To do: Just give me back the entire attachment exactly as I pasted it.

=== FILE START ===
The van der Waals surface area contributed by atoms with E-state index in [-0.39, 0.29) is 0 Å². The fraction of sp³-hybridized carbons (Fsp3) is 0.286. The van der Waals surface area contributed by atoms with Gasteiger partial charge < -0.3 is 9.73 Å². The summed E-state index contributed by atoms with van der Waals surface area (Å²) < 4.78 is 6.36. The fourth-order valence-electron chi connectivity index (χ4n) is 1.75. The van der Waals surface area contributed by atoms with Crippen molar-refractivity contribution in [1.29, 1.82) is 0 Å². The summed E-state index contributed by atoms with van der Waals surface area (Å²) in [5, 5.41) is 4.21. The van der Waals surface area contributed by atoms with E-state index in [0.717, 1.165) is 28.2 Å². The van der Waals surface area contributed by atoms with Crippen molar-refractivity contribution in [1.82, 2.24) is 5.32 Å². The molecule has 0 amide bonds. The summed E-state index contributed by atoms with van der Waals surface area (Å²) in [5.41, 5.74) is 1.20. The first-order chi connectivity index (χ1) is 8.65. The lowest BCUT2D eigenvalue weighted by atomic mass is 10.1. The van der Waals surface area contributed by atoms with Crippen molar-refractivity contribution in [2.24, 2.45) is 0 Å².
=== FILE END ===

The van der Waals surface area contributed by atoms with E-state index in [-0.39, 0.29) is 0 Å². The fraction of sp³-hybridized carbons (Fsp3) is 0.286. The van der Waals surface area contributed by atoms with Gasteiger partial charge < -0.3 is 9.73 Å². The summed E-state index contributed by atoms with van der Waals surface area (Å²) < 4.78 is 6.36. The fourth-order valence-electron chi connectivity index (χ4n) is 1.75. The van der Waals surface area contributed by atoms with Crippen molar-refractivity contribution in [1.29, 1.82) is 0 Å². The summed E-state index contributed by atoms with van der Waals surface area (Å²) in [5, 5.41) is 4.21. The van der Waals surface area contributed by atoms with E-state index in [0.717, 1.165) is 28.2 Å². The van der Waals surface area contributed by atoms with Crippen molar-refractivity contribution in [1.82, 2.24) is 5.32 Å². The molecule has 0 amide bonds. The summed E-state index contributed by atoms with van der Waals surface area (Å²) in [5.41, 5.74) is 1.20. The first-order chi connectivity index (χ1) is 8.65. The lowest BCUT2D eigenvalue weighted by atomic mass is 10.1. The van der Waals surface area contributed by atoms with Crippen molar-refractivity contribution in [2.24, 2.45) is 0 Å².